ally, while in Ireland they are but 101, in Hungary 82, and
in Spain 74. Everywhere, too, crimes are less frequent in
winter, when the hardships of poverty are most grievous, than
in summer, when they are more easily borne. Again, crime
is not a monopoly of the poor, since all classes contribute to
our jail and prison population in very nearly exact proportion
to their total numbers ; and Professor Falkner has shown that
in the United States serious crime is more frequently com-
mitted by the native than by the foreign-born. On the other
hand, keener competition is everywhere followed by increas-
ing criminality, as is most strikingly shown by the statistics
of criminality among women. The crimes of women have
been heretofore in small proportion to the crimes of men, but
with the opening of hundreds of new industrial and profes-
sional opportunities to the sex hitherto shielded from the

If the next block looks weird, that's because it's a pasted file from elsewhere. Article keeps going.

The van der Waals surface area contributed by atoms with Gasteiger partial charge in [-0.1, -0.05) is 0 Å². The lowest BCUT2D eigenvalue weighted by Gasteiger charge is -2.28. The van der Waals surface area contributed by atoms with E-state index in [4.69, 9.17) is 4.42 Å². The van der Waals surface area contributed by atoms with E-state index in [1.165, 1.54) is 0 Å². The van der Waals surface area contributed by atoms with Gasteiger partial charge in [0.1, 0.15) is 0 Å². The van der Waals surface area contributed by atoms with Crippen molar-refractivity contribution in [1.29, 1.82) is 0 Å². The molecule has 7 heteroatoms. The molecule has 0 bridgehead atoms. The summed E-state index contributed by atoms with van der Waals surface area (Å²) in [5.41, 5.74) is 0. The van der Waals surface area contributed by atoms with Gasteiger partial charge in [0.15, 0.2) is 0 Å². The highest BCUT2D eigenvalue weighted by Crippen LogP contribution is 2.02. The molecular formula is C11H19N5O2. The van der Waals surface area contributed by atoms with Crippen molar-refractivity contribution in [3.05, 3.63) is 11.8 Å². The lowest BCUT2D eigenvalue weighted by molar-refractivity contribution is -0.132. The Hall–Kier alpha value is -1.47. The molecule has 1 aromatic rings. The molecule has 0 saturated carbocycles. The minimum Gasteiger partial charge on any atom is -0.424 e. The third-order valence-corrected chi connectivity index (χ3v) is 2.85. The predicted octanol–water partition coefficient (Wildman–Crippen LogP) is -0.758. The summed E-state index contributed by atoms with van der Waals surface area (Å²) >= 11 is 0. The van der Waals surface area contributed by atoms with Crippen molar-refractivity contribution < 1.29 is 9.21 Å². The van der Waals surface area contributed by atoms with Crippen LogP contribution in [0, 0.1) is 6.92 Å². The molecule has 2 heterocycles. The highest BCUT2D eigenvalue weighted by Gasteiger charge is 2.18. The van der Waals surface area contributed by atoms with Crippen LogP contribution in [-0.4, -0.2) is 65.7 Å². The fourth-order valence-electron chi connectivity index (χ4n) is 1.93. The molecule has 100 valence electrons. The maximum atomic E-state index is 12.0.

fiercer contentions of the social life-struggle, the figures of
arrests and commitments of women show a sad increase
" In all countries where social habits and customs constrain,
women to lead retiring and secluded lives," says Morrison,,
" the number of female criminals descends to a minimum."
Thus in Greece, in 1889, there were only 50 women in a total
prison population of 5023. In England, on the other hand,
women constitute 17 per cent of the whole number of offend-
ers ; while in Scotland, where the industrial emancipation of
women is most complete, no less than 27 per cent of the
offences tried in criminal courts in 1880 were committed by
women, and in 1888 that percentage had risen to 37.

Of the rapid increase of vagabondage with social unrest
and industrial evolution, but a word need be said. Professor
McCook, of Trinity College, Hartford, who has made an ex-